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time, his reputation spreading itself every where, brought young students to him from the remotest parts of Hungary and Poland.
In 1617 an evangelical jubilee was instituted in memory of the church's deliverance from popery an hundred years before, when Luther began to preach. The solemnity lasted three days, during which orations, disputations, poems, and sermuns, were delivered on the occasion. Pareus also published some pieces on the subject, which drew upon him the resentment of the Jesuits of Mentz ; and a controversy took place between them. The following year, 1618, at the instance of the States General, he was pressed to go to the synod of Dort, but excused himself on account of
age and infirmities. After this time he enjoyed but little tranquillity. The apprehensions he had of the ruin which his patron the elector Palatine would bring upon himself by accepting the crown of Bohemia, obliged him to change his habitation. He appears to have terrified himself with a thousand petty alarms, real or imaginary, and therefore his friends, in order to relieve him from this timidity of disposition, advised him to take refuge in the town of Anweil, in the dutchy of DeuxPonts, near Landau, at which he arrived in Oct. 1621. He left that place, however, some months after, and went to Neustadt, where his courage reviving, he determined to return to Heidelberg, wishing to pass his last moments at his beloved Pareanum, and be buried near the professors of the university. His wish was accordingly fulfilled; for he died at Pareanum June 15, 1622, and was interred with all the funeral honours which the universities in Germany usually bestow on their members.
He left a son named Philip, who wrote the life of his father. Although Pareus was a great enemy to innovations, yet his “ Irenicum” proves that he was a friend to conciliation, and his services in promoting the reformed religion were very extensive. His exegetical works were published by his son at Francfort in 1647, in 3 vols. folio. Among these are his “Commentary upon St. Paul's Epistle to the Romans,” in 1617, which gave such offence to James I. of England, as containing some anti-monarchical principles, that he caused it to be burnt by the common hangman; and the university of Oxford also condemned it. It was refuted by David Owen, who was D. D. and chaplain to John Ramsay, viscount Haddington and earl of VOL. XXIV.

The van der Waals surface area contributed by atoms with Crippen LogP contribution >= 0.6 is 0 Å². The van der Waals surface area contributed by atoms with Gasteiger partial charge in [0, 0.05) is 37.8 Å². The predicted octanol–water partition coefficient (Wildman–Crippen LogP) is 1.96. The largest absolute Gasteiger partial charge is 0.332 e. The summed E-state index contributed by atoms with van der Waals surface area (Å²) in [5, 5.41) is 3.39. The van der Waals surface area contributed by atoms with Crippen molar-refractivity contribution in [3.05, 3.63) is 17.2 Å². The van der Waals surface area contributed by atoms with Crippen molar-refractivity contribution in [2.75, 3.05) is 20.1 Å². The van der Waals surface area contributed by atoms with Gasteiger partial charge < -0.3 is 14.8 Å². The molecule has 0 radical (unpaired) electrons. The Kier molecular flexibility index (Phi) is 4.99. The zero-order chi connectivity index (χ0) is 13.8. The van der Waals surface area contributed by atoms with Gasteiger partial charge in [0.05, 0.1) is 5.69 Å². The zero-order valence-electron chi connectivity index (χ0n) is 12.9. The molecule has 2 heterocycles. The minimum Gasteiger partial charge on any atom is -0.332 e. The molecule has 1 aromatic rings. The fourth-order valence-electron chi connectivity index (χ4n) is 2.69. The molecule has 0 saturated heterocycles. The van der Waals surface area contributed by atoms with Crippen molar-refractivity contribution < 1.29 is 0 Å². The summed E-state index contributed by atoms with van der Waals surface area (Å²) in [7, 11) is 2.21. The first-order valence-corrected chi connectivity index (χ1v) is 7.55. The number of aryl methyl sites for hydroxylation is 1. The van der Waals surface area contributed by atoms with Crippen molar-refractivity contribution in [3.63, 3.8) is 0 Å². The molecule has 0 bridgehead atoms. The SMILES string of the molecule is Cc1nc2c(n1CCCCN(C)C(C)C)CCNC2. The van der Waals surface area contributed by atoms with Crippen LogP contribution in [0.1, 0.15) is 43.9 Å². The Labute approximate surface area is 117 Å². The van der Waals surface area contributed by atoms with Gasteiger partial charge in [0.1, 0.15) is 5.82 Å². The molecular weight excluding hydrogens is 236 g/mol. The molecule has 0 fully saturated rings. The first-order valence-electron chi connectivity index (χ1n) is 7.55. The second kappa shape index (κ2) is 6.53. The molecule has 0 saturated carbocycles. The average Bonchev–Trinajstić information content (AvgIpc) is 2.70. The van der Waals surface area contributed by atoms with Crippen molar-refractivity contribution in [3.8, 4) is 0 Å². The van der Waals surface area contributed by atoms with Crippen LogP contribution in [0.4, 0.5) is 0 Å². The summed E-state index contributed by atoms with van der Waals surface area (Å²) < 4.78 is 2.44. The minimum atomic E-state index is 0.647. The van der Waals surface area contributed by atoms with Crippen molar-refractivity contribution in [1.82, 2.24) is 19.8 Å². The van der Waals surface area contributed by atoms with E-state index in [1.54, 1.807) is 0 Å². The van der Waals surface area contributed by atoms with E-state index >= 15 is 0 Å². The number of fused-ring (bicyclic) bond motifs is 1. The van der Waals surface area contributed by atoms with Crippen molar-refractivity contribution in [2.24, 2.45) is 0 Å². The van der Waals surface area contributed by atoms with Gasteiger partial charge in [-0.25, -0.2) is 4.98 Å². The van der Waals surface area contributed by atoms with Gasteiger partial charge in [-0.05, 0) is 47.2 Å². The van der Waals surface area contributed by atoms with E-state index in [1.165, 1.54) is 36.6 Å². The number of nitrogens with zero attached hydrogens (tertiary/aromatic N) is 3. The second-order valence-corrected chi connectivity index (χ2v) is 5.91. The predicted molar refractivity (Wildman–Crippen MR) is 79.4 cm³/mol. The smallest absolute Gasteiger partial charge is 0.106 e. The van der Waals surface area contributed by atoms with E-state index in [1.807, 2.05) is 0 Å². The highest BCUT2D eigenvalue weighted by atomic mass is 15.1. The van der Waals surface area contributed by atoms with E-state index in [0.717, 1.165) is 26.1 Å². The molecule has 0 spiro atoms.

Holderness, in a piece entitled “ Anti-Paræus, sive determinatio de jure regio habita Cantabrigiæ in scholis theologicis, 19 April, 1619, contra Davidem Paræum, cæterosque reformatæ religionis antimonarchos;" Cantab. 1632, 8vo. He had before published “ The Concord of a Papist . and Puritan, for the coercion, deposition, and killing of kings,” Camb. 1610, 4to."
PAREUS (JOHN PHILIP), son of the preceding, one of the most laborious grammarians that Germany ever produced, was born at Hembach, May 24, 1576.
He began his studies at Neustadt, continued them at Heidelberg, and afterwards visited some of the foreign universities, at the expence of the elector Palatine, where he was always courteously received, not only on account of his own merit, but his father's high reputation. Among others, be received great civilities from Isaac Casaubon at Paris. In 1612, he was made rector of the college of Neustadt, which post he held till the place was taken by the Spaniards in 1622, when he was ordered by those'new masters to leave the country immediately, at which time his library was also plundered by the soldiers. He published several books on grammatical subjects, and was remarkably fond' of Plau